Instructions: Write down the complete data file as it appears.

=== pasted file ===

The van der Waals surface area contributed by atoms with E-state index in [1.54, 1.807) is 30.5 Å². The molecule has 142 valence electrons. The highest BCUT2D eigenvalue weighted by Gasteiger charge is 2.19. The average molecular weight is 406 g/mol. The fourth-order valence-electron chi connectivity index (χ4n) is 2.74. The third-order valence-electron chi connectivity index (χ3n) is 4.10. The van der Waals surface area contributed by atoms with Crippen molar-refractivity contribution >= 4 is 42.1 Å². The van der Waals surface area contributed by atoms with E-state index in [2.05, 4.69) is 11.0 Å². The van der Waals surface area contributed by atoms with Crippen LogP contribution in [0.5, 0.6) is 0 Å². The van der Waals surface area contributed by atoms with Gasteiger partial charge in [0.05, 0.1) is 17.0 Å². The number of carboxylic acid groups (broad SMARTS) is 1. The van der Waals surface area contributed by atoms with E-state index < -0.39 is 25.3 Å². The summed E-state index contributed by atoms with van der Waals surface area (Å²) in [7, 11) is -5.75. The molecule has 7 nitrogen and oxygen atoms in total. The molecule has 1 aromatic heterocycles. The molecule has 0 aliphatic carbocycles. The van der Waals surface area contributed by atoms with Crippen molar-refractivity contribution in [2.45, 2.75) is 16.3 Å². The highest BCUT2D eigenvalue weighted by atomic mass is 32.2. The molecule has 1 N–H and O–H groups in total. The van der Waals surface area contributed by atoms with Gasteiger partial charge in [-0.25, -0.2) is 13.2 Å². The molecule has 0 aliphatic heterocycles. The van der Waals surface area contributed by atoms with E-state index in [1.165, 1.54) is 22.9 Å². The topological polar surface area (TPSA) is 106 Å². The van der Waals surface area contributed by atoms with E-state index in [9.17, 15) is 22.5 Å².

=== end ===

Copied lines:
The van der Waals surface area contributed by atoms with E-state index in [1.54, 1.807) is 30.5 Å². The molecule has 142 valence electrons. The highest BCUT2D eigenvalue weighted by Gasteiger charge is 2.19. The average molecular weight is 406 g/mol. The fourth-order valence-electron chi connectivity index (χ4n) is 2.74. The third-order valence-electron chi connectivity index (χ3n) is 4.10. The van der Waals surface area contributed by atoms with Crippen molar-refractivity contribution >= 4 is 42.1 Å². The van der Waals surface area contributed by atoms with E-state index in [2.05, 4.69) is 11.0 Å². The van der Waals surface area contributed by atoms with Crippen LogP contribution in [0.5, 0.6) is 0 Å². The van der Waals surface area contributed by atoms with Gasteiger partial charge in [0.05, 0.1) is 17.0 Å². The number of carboxylic acid groups (broad SMARTS) is 1. The van der Waals surface area contributed by atoms with E-state index < -0.39 is 25.3 Å². The summed E-state index contributed by atoms with van der Waals surface area (Å²) in [7, 11) is -5.75. The molecule has 7 nitrogen and oxygen atoms in total. The molecule has 1 aromatic heterocycles. The molecule has 0 aliphatic carbocycles. The van der Waals surface area contributed by atoms with Crippen molar-refractivity contribution in [2.45, 2.75) is 16.3 Å². The highest BCUT2D eigenvalue weighted by atomic mass is 32.2. The molecule has 1 N–H and O–H groups in total. The van der Waals surface area contributed by atoms with Gasteiger partial charge in [-0.25, -0.2) is 13.2 Å². The molecule has 0 aliphatic heterocycles. The van der Waals surface area contributed by atoms with E-state index in [1.165, 1.54) is 22.9 Å². The topological polar surface area (TPSA) is 106 Å². The van der Waals surface area contributed by atoms with E-state index in [9.17, 15) is 22.5 Å².